There is a reason that when flying on a plane, you are told to put the oxygen mask on yourself before you help another person. You have to be strong for yourself before you can help another. Tread carefully.

Many addicted people have complex and dysfunctional relationships with the very people who are trying to help them the most. “Codependency” is something you need to look into and make sure your help isn’t hurting.

With that said, give freely to your friend that most precious thing you have: your time. Set an example, and be forgiving.

Be Normal

One of the hardest things for an addict to deal with is the sense that they are “not themselves” anymore. They are struggling with finding a new personal identity. Everything in their world is changing.

Assuming you are not a part of their addiction, you can offer a gift by NOT changing. You can show your friend that life goes on and that they can be a part of normal life too!

Do normal things. Go grocery shopping with them, have a quick lunch. Make a phone call and say “I don’t have a reason to call. I just want to say ‘Hi’ and let you know I love and support you.”

Cash Money

When you are dealing with addiction, money can be a very difficult subject. The addict shouldn’t be “empowered” to continue their addiction, and often times the people in their lives are doing just that. You generally should avoid giving or lending money to an addict.

However, there are times when this isn’t true. If you honestly believe your friend is in recovery or trying to find recovery, it just might be some kind of financial obstacle that is holding them back. Without offering anything you can’t deliver, find out if there is some way that you can help them financially.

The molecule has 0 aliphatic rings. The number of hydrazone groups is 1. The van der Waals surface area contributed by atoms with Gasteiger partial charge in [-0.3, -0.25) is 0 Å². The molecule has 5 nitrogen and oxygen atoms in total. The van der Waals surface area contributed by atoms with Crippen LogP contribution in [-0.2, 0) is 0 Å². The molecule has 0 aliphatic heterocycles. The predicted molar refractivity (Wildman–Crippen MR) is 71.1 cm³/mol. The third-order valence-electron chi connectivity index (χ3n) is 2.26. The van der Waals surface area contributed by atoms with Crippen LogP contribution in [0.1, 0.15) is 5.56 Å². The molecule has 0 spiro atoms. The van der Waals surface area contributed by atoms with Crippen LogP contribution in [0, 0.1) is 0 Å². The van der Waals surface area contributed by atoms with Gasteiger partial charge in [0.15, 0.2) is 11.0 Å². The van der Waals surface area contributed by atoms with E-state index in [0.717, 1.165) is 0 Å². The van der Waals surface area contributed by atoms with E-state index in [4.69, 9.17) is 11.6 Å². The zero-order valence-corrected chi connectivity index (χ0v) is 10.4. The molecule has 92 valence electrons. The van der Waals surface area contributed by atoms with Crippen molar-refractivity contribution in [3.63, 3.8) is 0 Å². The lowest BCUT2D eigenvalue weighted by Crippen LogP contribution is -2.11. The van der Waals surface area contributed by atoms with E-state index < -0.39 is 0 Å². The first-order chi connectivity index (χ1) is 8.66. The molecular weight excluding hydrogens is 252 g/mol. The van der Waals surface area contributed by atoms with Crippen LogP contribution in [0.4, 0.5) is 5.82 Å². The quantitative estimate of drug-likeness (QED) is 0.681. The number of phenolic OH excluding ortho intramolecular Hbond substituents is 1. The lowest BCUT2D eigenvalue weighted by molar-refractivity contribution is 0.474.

Many addicts find themselves in recurring cycles of addiction and poverty they simply can’t get out of on their own. The government does provide help for the poor through Medicaid, but you would be surprised how little it covers.

It’s nearly impossible for an addict to find quality in-patient care on Medicaid. This is a serious poverty trap for those affected by addiction. Many who want help, simply can’t afford it.

If you have the resources, helping an addict get into recovery may be one of the greatest things YOU do with YOUR life and money. Don’t expect anything in return, and definitely, don’t offer any kind of “quid pro quo” to an addicted person. If you do this, do it for your own reasons and for yourself.

If Giving is Your Goal

You were put on this Earth to have an effect. One of the most profound effects you can have is through helping a loved one get into and stay in recovery from alcohol addiction. Recovery gifts can be something very small but it can have a profound effect on the person you are giving them to.

If you are an addict and need help, or if you know someone who does, Recovery In Motion is an accredited rehab facility in Arizona. We can help. Contact us to begin the journey.